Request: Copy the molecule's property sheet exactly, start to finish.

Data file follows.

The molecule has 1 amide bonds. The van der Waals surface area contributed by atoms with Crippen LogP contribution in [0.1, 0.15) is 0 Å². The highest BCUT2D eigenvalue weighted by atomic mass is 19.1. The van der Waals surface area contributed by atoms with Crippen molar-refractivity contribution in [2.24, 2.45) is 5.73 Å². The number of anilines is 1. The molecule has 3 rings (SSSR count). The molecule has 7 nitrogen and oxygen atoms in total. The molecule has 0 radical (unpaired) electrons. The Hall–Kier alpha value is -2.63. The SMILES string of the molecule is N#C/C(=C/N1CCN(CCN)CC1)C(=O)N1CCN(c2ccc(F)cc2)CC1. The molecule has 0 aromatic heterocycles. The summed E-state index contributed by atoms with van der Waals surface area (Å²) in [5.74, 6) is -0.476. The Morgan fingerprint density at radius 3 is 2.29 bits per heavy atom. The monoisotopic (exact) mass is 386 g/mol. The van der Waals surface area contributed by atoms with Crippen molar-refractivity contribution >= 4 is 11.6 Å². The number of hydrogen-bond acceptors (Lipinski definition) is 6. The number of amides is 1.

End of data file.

The molecule has 1 amide bonds. The van der Waals surface area contributed by atoms with Crippen LogP contribution in [0.1, 0.15) is 0 Å². The highest BCUT2D eigenvalue weighted by atomic mass is 19.1. The van der Waals surface area contributed by atoms with Crippen molar-refractivity contribution in [2.24, 2.45) is 5.73 Å². The number of anilines is 1. The molecule has 3 rings (SSSR count). The molecule has 7 nitrogen and oxygen atoms in total. The molecule has 0 radical (unpaired) electrons. The Hall–Kier alpha value is -2.63. The SMILES string of the molecule is N#C/C(=C/N1CCN(CCN)CC1)C(=O)N1CCN(c2ccc(F)cc2)CC1. The molecule has 0 aromatic heterocycles. The summed E-state index contributed by atoms with van der Waals surface area (Å²) in [5.74, 6) is -0.476. The Morgan fingerprint density at radius 3 is 2.29 bits per heavy atom. The monoisotopic (exact) mass is 386 g/mol. The van der Waals surface area contributed by atoms with Crippen molar-refractivity contribution >= 4 is 11.6 Å². The number of hydrogen-bond acceptors (Lipinski definition) is 6. The number of amides is 1.